Royal Opera House
Prima Donna/Ariadne – Deborah Voigt
Composer – Kristine Jepson
Music Master – Sir Thomas Allen
Dancing Master – Alan Oke
Wigmaker – Jacques Imbrailo
Lackey – Dean Robinson
Officer – Nikola Matišić
Tenor/Bacchus – Robert Dean Smith
Zerbinetta – Gillian Keith
Harlequin – Markus Werba
Scaramuccio – Ji-Min Park
Truffaldino – Jeremy White
Brighella – Haoyin Xue
Naiad – Anita Watson
Dryad – Sarah Castle
Echo – Anna Leese
Major Domo – Alexander Pereira
Christof Loy (director)
Andrew Sinclair (revival director)
Herbert Murauer (designs)
Jennifer Tipton (lighting)
Beate Vollack (choreographer)
Orchestra of the Royal Opera House
Mark Elder (conductor)
Of the three occasions on which I have now seen this production of Ariadne auf Naxos, I enjoyed this the least. It still had its good points but there was in general less focus than upon either of the previous outings. Christof Loy’s production had been the first of Antonio Pappano’s new regime at Covent Garden. As such, it had made a considerable impression, with smart theatrical values lavished upon an extremely well-chosen work: in some senses, the ultimate ‘opera about opera’, which manages both to celebrate and gently to send up all of our ideas concerning what the art-form is and what it should be.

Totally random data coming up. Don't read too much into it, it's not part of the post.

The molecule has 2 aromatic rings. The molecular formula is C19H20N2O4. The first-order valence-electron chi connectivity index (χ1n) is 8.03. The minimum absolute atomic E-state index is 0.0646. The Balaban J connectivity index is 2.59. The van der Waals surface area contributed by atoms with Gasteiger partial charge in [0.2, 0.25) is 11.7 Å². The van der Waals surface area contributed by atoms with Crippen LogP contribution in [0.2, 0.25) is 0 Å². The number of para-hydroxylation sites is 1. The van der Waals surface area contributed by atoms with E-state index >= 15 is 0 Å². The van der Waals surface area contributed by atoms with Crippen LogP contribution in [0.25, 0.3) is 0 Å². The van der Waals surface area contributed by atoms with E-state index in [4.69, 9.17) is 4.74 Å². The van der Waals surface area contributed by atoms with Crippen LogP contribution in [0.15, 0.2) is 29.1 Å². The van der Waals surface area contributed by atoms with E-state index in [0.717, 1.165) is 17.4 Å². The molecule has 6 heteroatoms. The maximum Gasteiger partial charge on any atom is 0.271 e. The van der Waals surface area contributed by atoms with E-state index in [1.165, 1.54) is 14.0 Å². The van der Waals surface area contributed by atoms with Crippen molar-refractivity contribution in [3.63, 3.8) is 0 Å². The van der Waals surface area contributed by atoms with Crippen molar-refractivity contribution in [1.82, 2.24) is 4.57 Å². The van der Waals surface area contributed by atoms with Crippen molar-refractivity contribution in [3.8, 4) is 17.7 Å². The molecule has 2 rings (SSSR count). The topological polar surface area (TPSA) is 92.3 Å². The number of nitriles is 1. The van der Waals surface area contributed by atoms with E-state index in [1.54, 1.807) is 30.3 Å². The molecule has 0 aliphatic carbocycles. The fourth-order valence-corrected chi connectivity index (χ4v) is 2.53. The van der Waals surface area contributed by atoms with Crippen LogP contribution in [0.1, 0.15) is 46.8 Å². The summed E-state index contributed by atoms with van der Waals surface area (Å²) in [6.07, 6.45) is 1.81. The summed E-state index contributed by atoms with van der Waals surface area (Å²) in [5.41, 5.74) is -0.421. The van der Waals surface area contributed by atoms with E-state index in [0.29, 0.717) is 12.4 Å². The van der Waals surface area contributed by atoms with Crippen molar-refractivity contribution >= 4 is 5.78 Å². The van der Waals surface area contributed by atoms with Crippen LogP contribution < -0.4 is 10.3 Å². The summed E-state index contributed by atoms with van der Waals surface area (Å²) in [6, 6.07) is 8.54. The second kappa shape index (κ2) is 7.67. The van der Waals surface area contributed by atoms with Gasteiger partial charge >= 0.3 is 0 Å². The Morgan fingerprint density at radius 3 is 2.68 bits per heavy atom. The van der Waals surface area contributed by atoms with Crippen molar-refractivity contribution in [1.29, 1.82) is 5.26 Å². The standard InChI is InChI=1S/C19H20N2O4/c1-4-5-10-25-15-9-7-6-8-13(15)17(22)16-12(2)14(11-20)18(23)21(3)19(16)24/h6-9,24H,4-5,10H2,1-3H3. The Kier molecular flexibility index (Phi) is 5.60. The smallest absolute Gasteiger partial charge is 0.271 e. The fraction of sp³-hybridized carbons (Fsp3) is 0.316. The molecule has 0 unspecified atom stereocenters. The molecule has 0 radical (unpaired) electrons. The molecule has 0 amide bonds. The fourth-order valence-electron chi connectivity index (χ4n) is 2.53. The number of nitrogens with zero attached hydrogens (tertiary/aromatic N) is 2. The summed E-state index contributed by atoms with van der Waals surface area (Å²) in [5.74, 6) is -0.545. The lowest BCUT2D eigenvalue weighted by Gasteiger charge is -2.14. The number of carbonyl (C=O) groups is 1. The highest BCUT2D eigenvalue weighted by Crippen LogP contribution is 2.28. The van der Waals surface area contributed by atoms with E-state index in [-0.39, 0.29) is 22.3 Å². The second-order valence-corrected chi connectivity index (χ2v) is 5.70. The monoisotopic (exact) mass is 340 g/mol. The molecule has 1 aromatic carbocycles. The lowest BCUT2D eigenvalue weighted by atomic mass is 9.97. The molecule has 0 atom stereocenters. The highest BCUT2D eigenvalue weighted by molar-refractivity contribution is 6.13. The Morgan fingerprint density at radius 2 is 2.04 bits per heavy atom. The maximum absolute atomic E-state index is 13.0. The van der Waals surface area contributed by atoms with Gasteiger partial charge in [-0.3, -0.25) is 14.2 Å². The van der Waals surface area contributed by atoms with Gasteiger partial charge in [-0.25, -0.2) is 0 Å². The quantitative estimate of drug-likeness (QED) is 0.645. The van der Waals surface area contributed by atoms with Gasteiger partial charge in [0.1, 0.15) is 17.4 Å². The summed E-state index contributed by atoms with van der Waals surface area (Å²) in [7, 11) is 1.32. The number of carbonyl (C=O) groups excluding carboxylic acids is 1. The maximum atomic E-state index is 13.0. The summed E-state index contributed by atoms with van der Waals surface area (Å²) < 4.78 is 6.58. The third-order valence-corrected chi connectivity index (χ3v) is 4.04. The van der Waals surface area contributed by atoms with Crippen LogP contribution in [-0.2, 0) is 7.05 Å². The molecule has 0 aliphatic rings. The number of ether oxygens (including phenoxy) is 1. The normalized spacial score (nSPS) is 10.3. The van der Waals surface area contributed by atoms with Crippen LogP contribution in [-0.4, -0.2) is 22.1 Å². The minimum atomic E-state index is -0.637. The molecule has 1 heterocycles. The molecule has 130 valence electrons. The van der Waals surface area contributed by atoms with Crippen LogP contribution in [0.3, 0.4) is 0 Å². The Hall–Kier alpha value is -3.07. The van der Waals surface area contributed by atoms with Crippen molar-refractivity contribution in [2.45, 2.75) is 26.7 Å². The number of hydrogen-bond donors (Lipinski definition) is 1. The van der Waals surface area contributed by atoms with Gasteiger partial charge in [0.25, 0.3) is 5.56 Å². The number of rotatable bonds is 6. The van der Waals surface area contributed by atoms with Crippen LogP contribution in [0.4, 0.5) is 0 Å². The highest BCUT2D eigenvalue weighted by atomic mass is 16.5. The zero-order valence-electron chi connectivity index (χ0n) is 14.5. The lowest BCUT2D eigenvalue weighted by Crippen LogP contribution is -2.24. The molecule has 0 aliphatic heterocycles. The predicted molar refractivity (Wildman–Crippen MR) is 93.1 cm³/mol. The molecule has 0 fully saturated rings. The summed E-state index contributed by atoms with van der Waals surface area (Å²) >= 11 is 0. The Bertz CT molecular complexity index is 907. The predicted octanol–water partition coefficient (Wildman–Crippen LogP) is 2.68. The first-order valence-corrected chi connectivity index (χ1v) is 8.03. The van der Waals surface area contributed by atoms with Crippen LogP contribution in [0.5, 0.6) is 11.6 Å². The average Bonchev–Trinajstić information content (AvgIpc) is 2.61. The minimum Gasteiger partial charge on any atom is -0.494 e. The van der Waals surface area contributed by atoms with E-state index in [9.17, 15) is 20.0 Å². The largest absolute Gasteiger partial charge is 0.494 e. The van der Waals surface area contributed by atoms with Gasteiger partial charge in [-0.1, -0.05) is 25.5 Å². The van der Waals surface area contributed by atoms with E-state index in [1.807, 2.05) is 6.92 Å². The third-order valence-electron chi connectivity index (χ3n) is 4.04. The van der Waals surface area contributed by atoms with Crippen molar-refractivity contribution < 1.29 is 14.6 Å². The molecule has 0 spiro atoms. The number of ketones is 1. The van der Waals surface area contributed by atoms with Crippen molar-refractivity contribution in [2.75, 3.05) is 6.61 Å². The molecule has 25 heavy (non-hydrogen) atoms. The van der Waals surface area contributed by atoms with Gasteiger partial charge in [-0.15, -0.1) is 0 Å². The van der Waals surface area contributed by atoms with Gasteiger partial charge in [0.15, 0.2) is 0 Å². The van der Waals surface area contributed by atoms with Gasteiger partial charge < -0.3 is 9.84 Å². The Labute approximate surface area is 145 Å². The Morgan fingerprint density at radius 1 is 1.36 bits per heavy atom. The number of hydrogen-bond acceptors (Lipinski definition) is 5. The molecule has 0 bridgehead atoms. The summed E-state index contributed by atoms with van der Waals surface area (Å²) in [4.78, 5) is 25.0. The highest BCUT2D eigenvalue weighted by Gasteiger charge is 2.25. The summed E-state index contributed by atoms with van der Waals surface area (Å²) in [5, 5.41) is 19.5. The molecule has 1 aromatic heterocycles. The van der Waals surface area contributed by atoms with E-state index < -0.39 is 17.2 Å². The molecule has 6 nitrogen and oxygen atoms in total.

The opening scene, in which the house of the ‘richest man in Vienna’ is displayed, the ground floor gradually rising to reveal beneath stairs the multifarious preparations for the forthcoming entertainment, remains a considerable coup de théâtre. However, the recurrence of a problem from the very first night, in which the change of scenery had necessitated an interval longer even that that planned, seemed less excusable and more irritating on a second revival. The point of the production is surely that, by mirroring in the Prologue the surroundings of the Royal Opera House itself, the audience realises that the attitudes being expressed on stage relate to its own preferences and opinions. To quote Horace, as so many have since, ‘Mutato nomine, de te fabula narratur’ (‘Change but the name, and the tale is told of you’). If attention is unduly drawn to the stage machinery, especially the on-stage lift, in itself, then the work is vulgarised; one can step out to the foyer during the interval, should one really wish to watch a lift in action. It seemed to me, then, that the tightness of Loy’s original production was lost in Andrew Sinclair’s revival. The Personenregie seemed at times somewhat aimless, more so in the Opera than in the Prologue. This applied especially to Zerbinetta’s troupe. The original delight one had taken in the inappropriate juxtaposition of the antics of a motley commedia dell’arte crew with Ariadne’s opera seria was replaced, at least at times, with a sense of the arbitrary. For one thing, the choreography sometimes seemed straightforwardly embarrassing, rather than representing embarrassment. I was also puzzled by an inconsistency, which I assume must have been there all along, although I do not recall it. It was not clear why Zerbinetta’s men all changed into white tie and tails at the end of the Prologue, in order to appear on stage, only to emerge on stage during the Opera dressed quite differently. I then realised that the other characters also emerged alternatively attired. If the preparation we had witnessed had not indeed been preparation at all but something quite separate, dissociated from the following entertainment, then Strauss and Hofmannsthal’s finely-wrought interplay between Prologue and Opera was considerably slighted.